Drunk.

Just kidding, I also got popcorn, a t-shirt, 2 drinks spiled on me and the chance to chat with most the Jalopiniati. Oh also I met up with fellow Opponaut Dave Burnett( aka. "Puppyknuckles") and drove his 2012 Mustang 5.0, more on that later.

DAY 1.

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The opening party for the 2nd annual Jalopnik Film Festival(JFF 2.0 from here on out) was held at Classic Car Club Manhattan the night before the screenings. The winning submission from Volvo's contest was shown to the crowd and I was quite impressed. It was beautifully shot, the acting was excellent and the concept was clearly well thought out. Might have been a bit predictable but when it comes to automotive short films, you're not exactly re-inventing the wheel.

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Now I didn't know a soul there which was a little awkward a first given that it seemed like much of the crowd was composed of Gawker employees. After the film was shown I spent most of my time looking for Doug because I wanted to talk him into letting me drive the Ferrari. Though I didn't see him, there were a number of guys looking very DeMuro-esque, I assume they were part of a fan club or something.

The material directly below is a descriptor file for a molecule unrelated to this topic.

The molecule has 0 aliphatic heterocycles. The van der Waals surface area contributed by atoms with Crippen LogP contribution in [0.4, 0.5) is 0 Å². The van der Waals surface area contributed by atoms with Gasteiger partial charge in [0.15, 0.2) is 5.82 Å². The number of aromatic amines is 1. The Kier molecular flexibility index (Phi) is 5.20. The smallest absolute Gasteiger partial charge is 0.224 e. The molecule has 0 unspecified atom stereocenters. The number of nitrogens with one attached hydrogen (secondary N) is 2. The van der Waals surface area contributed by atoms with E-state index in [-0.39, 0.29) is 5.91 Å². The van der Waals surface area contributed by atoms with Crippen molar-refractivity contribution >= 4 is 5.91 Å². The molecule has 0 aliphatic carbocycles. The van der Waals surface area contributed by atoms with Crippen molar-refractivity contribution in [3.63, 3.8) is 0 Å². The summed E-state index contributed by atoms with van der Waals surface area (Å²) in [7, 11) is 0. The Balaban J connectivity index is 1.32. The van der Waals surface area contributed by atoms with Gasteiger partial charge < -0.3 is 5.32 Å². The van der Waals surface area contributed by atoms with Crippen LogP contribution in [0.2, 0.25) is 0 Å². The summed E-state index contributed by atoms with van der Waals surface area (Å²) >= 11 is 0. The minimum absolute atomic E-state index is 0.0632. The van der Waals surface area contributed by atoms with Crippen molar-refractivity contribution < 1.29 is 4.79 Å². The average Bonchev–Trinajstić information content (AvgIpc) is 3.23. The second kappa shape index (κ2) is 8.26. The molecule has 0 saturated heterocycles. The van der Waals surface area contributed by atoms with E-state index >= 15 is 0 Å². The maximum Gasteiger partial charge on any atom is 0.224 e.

I did cross paths with Ballaban, Okulski, Hardigree, Musial and Spinelli. All of them were very friendly, probably because of the copious amounts of Blinker Fluid they'd been consuming. If there's one way to make sure a bunch of automotive nerds enthusiasts have a good time at an event where most of the people haven't met, it's to make sure that there's no shortage of social lubrication. I'm glad this was the strategy because it totally worked, I had a great time chatting with the guys who are responsible for giving me an outlet for my automotive related ramblings.

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I snapped a few pictures, chatted with a couple folks about Oppositelock and cars and who knows what else, the Blinker Fluid had taken hold rather quickly. Having waited in the longest men's restroom line in history and hors d'oeuvres in short supply, I decided to call it a night knowing full well that I'd be doing it all over again the following day.